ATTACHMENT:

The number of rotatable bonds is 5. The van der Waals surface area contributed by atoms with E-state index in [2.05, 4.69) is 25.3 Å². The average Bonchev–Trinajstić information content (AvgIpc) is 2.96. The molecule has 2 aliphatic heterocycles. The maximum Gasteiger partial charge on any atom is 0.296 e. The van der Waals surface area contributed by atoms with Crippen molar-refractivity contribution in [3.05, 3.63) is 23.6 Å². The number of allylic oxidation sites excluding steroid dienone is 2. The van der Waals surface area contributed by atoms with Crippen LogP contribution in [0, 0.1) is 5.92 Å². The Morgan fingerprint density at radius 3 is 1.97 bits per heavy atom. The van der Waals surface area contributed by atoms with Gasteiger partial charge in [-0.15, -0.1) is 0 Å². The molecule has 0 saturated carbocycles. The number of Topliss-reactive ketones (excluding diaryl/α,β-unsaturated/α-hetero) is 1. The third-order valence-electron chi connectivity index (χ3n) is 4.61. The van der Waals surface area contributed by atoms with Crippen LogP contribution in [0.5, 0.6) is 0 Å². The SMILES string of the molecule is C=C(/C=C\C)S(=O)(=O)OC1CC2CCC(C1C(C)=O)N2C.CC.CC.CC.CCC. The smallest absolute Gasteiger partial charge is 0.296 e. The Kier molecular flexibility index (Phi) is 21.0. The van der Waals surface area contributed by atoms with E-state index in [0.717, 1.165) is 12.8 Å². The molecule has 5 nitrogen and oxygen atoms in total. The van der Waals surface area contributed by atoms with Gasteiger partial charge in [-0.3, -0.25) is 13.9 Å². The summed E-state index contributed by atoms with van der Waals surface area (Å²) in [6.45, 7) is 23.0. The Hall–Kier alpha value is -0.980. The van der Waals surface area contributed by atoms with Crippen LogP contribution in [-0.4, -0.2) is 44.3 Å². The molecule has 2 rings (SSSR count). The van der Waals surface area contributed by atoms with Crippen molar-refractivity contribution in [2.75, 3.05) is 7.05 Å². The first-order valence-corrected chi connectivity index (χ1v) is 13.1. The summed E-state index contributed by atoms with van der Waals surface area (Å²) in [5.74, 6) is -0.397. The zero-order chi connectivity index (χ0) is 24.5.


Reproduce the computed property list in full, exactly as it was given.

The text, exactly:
The number of rotatable bonds is 5. The van der Waals surface area contributed by atoms with E-state index in [2.05, 4.69) is 25.3 Å². The average Bonchev–Trinajstić information content (AvgIpc) is 2.96. The molecule has 2 aliphatic heterocycles. The maximum Gasteiger partial charge on any atom is 0.296 e. The van der Waals surface area contributed by atoms with Crippen molar-refractivity contribution in [3.05, 3.63) is 23.6 Å². The number of allylic oxidation sites excluding steroid dienone is 2. The van der Waals surface area contributed by atoms with Crippen LogP contribution in [0, 0.1) is 5.92 Å². The Morgan fingerprint density at radius 3 is 1.97 bits per heavy atom. The van der Waals surface area contributed by atoms with Gasteiger partial charge in [-0.15, -0.1) is 0 Å². The molecule has 0 saturated carbocycles. The number of Topliss-reactive ketones (excluding diaryl/α,β-unsaturated/α-hetero) is 1. The third-order valence-electron chi connectivity index (χ3n) is 4.61. The van der Waals surface area contributed by atoms with Crippen LogP contribution in [0.5, 0.6) is 0 Å². The SMILES string of the molecule is C=C(/C=C\C)S(=O)(=O)OC1CC2CCC(C1C(C)=O)N2C.CC.CC.CC.CCC. The smallest absolute Gasteiger partial charge is 0.296 e. The Kier molecular flexibility index (Phi) is 21.0. The van der Waals surface area contributed by atoms with E-state index in [0.717, 1.165) is 12.8 Å². The molecule has 5 nitrogen and oxygen atoms in total. The van der Waals surface area contributed by atoms with Gasteiger partial charge in [-0.3, -0.25) is 13.9 Å². The summed E-state index contributed by atoms with van der Waals surface area (Å²) in [6.45, 7) is 23.0. The Hall–Kier alpha value is -0.980. The van der Waals surface area contributed by atoms with Crippen LogP contribution in [-0.4, -0.2) is 44.3 Å². The molecule has 2 rings (SSSR count). The van der Waals surface area contributed by atoms with Crippen molar-refractivity contribution in [2.75, 3.05) is 7.05 Å². The first-order valence-corrected chi connectivity index (χ1v) is 13.1. The summed E-state index contributed by atoms with van der Waals surface area (Å²) in [5.74, 6) is -0.397. The zero-order chi connectivity index (χ0) is 24.5.